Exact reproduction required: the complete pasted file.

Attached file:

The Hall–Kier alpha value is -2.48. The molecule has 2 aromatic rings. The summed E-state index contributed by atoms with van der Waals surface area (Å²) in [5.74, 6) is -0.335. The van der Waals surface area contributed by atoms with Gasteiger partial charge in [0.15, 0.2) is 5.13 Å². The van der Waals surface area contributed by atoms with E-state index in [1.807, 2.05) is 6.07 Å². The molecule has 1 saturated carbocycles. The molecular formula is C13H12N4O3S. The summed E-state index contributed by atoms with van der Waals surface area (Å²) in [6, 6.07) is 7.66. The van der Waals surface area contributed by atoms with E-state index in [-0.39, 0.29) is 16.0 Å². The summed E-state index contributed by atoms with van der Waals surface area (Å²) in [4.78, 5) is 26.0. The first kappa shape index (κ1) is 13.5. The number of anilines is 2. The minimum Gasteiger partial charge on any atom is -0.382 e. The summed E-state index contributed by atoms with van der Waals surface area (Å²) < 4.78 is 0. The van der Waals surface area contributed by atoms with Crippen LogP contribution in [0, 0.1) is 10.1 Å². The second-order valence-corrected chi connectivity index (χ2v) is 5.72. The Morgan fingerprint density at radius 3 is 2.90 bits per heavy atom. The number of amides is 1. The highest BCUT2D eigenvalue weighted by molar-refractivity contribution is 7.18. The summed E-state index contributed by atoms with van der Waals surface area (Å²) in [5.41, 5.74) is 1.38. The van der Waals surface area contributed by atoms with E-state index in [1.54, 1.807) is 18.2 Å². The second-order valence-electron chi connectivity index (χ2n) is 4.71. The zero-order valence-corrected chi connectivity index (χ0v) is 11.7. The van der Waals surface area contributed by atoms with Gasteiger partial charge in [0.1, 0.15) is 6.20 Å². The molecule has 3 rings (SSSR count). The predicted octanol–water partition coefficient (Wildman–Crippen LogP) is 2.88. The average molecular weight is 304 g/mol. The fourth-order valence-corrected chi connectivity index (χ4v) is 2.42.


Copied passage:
The Hall–Kier alpha value is -2.48. The molecule has 2 aromatic rings. The summed E-state index contributed by atoms with van der Waals surface area (Å²) in [5.74, 6) is -0.335. The van der Waals surface area contributed by atoms with Gasteiger partial charge in [0.15, 0.2) is 5.13 Å². The van der Waals surface area contributed by atoms with E-state index in [1.807, 2.05) is 6.07 Å². The molecule has 1 saturated carbocycles. The molecular formula is C13H12N4O3S. The summed E-state index contributed by atoms with van der Waals surface area (Å²) in [6, 6.07) is 7.66. The van der Waals surface area contributed by atoms with E-state index in [-0.39, 0.29) is 16.0 Å². The summed E-state index contributed by atoms with van der Waals surface area (Å²) in [4.78, 5) is 26.0. The first kappa shape index (κ1) is 13.5. The number of anilines is 2. The minimum Gasteiger partial charge on any atom is -0.382 e. The summed E-state index contributed by atoms with van der Waals surface area (Å²) < 4.78 is 0. The van der Waals surface area contributed by atoms with Crippen LogP contribution in [0, 0.1) is 10.1 Å². The second-order valence-corrected chi connectivity index (χ2v) is 5.72. The Morgan fingerprint density at radius 3 is 2.90 bits per heavy atom. The number of amides is 1. The highest BCUT2D eigenvalue weighted by molar-refractivity contribution is 7.18. The summed E-state index contributed by atoms with van der Waals surface area (Å²) in [5.41, 5.74) is 1.38. The van der Waals surface area contributed by atoms with E-state index in [1.54, 1.807) is 18.2 Å². The second-order valence-electron chi connectivity index (χ2n) is 4.71. The zero-order valence-corrected chi connectivity index (χ0v) is 11.7. The van der Waals surface area contributed by atoms with Gasteiger partial charge in [0.1, 0.15) is 6.20 Å². The molecule has 3 rings (SSSR count). The predicted octanol–water partition coefficient (Wildman–Crippen LogP) is 2.88. The average molecular weight is 304 g/mol. The fourth-order valence-corrected chi connectivity index (χ4v) is 2.42.